16. Mitochondria look like a relatively easy area for intervention, because quite a bit of aging seems to be due to their malfunctions, and you can actually replace mitochondria in vivo with some success just by flooding a tissue with mitochondria extracted from cultured cells.

    And with mitochondria having to some extent their own genes, this becomes a feasible route for genetic engineering, too.

  17. It is unclear why birds live longer than they should by metabolic rate. Bats do too. If you are only going to survive if you can fly…that is certanly going to have intence selection impact. There are probably less genetic errors passed down. Perhaps, better reduction in making errors as well.
    They are not the same temperature all the time. They tend to cool down at the part of the day they are inactive/sleeping. I suspect there is a very good repaire and cleanup system getting them up and ready to go the next day.

  18. I was going to say that short lived species are lousy for life extension research, because interventions usually just wind up duplicating something our biology already does. But the synergism between different interventions is interesting, if it proves to be a general trend.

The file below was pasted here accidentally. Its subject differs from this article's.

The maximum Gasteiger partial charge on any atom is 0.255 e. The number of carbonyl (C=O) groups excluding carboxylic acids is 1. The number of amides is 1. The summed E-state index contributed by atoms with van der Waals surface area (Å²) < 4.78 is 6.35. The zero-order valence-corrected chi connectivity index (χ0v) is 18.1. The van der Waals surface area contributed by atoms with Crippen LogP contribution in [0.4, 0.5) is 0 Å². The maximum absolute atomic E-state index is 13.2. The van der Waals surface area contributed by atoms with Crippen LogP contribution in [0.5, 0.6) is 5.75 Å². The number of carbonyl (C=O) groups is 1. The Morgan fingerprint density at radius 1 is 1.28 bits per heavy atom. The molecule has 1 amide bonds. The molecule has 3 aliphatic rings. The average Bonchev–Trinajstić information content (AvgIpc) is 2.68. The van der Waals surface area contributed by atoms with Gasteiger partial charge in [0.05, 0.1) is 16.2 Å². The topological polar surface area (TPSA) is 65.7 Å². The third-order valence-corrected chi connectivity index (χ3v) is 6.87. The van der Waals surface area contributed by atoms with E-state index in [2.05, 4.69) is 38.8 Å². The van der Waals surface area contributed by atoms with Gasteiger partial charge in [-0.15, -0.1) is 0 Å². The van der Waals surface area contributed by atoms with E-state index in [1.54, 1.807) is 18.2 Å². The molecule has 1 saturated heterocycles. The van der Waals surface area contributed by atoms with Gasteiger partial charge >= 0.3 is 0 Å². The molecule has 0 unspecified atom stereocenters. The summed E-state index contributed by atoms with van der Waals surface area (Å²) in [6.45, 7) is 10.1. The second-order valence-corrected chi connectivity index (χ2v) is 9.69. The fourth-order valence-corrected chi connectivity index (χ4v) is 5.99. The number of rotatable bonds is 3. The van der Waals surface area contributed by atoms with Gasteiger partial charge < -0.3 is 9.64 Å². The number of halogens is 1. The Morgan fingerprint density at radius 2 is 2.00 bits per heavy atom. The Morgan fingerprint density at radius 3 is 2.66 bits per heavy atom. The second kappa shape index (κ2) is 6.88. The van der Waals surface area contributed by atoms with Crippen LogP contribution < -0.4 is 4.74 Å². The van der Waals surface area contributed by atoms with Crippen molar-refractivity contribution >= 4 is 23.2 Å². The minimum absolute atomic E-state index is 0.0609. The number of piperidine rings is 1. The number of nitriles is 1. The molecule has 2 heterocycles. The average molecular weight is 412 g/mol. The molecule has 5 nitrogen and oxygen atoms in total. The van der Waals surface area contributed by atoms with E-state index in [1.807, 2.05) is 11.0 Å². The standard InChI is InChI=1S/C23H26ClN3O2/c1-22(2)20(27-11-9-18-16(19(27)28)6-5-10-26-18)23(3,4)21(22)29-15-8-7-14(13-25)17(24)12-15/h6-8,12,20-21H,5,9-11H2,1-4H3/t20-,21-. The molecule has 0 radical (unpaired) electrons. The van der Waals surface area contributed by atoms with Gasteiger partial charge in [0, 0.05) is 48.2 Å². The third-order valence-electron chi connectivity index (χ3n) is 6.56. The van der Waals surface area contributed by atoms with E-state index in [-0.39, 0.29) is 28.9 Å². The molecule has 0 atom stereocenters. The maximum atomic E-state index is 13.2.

19. If you cripple IGF-1 in humans, you get dwarfism (same thing in mice). And that usually has health effects…because the body was never designed to stay that size. You end up with too much bone mass relative to overall size and consequent joint issues. Actually, ironically very similar to what happens in pituitary gigantism…where the bones and joints grow too large.
    You can temporarily reduce IGF-1 which allows your body to do housecleaning…removing senescent cells and such…if you go on periodic fasts (or near fasts with very low protein).
    5 days eating, 2 fasting, or nearly so, is one way (every week). The original calorie restriction research was one day with food the next day no food. It wasn’t just a little every day. Funding was cut, so he did not have enough to feed all his rats. So half had to settle with eating every other day.
    There is some reason to think that the “Mediterranean diet” is partly misunderstood…that many of these people are good Catholics and do all the fasts…and that is the real reason they are living longer…not olive oil and wine.
    I think all this complicated kinase stuff is just trying to get at m-TOR genetically rather than using rapamycin.

  20. Birds and bats live 5x longer than “expected” probably due to superior mitochondrial design and pathways required for sustained flight. Easy migration also means they have less chance of competing with their own offspring and frustrating the path of evolution so that’s another reason to preserve those genes. This may be the way to try to copy that in other animals.